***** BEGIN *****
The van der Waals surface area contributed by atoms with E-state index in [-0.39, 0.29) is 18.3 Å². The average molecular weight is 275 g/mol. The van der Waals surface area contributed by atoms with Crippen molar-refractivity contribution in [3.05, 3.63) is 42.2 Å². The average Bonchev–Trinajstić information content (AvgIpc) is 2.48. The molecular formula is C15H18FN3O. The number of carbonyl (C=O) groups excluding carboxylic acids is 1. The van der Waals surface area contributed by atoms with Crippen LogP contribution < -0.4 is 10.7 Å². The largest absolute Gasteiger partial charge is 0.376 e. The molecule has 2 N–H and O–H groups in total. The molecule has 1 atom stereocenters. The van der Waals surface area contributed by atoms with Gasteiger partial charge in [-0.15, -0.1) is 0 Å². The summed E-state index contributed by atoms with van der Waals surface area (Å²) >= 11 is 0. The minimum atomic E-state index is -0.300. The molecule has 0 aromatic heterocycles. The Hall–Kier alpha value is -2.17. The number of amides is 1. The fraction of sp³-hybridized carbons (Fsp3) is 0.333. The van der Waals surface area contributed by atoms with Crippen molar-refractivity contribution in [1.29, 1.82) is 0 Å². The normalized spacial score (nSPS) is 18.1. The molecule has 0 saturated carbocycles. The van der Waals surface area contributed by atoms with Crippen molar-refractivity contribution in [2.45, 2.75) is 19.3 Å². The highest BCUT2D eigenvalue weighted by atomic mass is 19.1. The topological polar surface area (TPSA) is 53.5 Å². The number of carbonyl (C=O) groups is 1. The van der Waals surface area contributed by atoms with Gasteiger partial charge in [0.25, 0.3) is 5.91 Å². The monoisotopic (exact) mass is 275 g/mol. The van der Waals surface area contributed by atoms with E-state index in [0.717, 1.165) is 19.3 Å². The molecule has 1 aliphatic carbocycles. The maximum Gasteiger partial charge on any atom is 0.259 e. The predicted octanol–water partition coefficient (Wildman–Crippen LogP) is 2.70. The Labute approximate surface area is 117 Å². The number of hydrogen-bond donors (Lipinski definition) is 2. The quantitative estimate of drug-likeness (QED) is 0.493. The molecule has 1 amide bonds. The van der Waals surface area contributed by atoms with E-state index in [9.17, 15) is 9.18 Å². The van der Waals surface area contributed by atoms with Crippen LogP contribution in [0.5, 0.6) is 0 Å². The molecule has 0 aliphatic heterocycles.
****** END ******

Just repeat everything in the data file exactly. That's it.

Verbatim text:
The van der Waals surface area contributed by atoms with E-state index in [-0.39, 0.29) is 18.3 Å². The average molecular weight is 275 g/mol. The van der Waals surface area contributed by atoms with Crippen molar-refractivity contribution in [3.05, 3.63) is 42.2 Å². The average Bonchev–Trinajstić information content (AvgIpc) is 2.48. The molecular formula is C15H18FN3O. The number of carbonyl (C=O) groups excluding carboxylic acids is 1. The van der Waals surface area contributed by atoms with Crippen LogP contribution < -0.4 is 10.7 Å². The largest absolute Gasteiger partial charge is 0.376 e. The molecule has 2 N–H and O–H groups in total. The molecule has 1 atom stereocenters. The van der Waals surface area contributed by atoms with Gasteiger partial charge in [-0.15, -0.1) is 0 Å². The summed E-state index contributed by atoms with van der Waals surface area (Å²) >= 11 is 0. The minimum atomic E-state index is -0.300. The molecule has 0 aromatic heterocycles. The Hall–Kier alpha value is -2.17. The number of amides is 1. The fraction of sp³-hybridized carbons (Fsp3) is 0.333. The van der Waals surface area contributed by atoms with Crippen molar-refractivity contribution in [1.29, 1.82) is 0 Å². The normalized spacial score (nSPS) is 18.1. The molecule has 0 saturated carbocycles. The van der Waals surface area contributed by atoms with Crippen molar-refractivity contribution in [2.45, 2.75) is 19.3 Å². The highest BCUT2D eigenvalue weighted by atomic mass is 19.1. The topological polar surface area (TPSA) is 53.5 Å². The number of carbonyl (C=O) groups is 1. The van der Waals surface area contributed by atoms with Gasteiger partial charge in [0.25, 0.3) is 5.91 Å². The monoisotopic (exact) mass is 275 g/mol. The van der Waals surface area contributed by atoms with E-state index in [0.717, 1.165) is 19.3 Å². The molecule has 1 aliphatic carbocycles. The maximum Gasteiger partial charge on any atom is 0.259 e. The predicted octanol–water partition coefficient (Wildman–Crippen LogP) is 2.70. The Labute approximate surface area is 117 Å². The number of hydrogen-bond donors (Lipinski definition) is 2. The quantitative estimate of drug-likeness (QED) is 0.493. The molecule has 1 amide bonds. The van der Waals surface area contributed by atoms with E-state index in [9.17, 15) is 9.18 Å². The van der Waals surface area contributed by atoms with Crippen LogP contribution in [0.5, 0.6) is 0 Å². The molecule has 0 aliphatic heterocycles.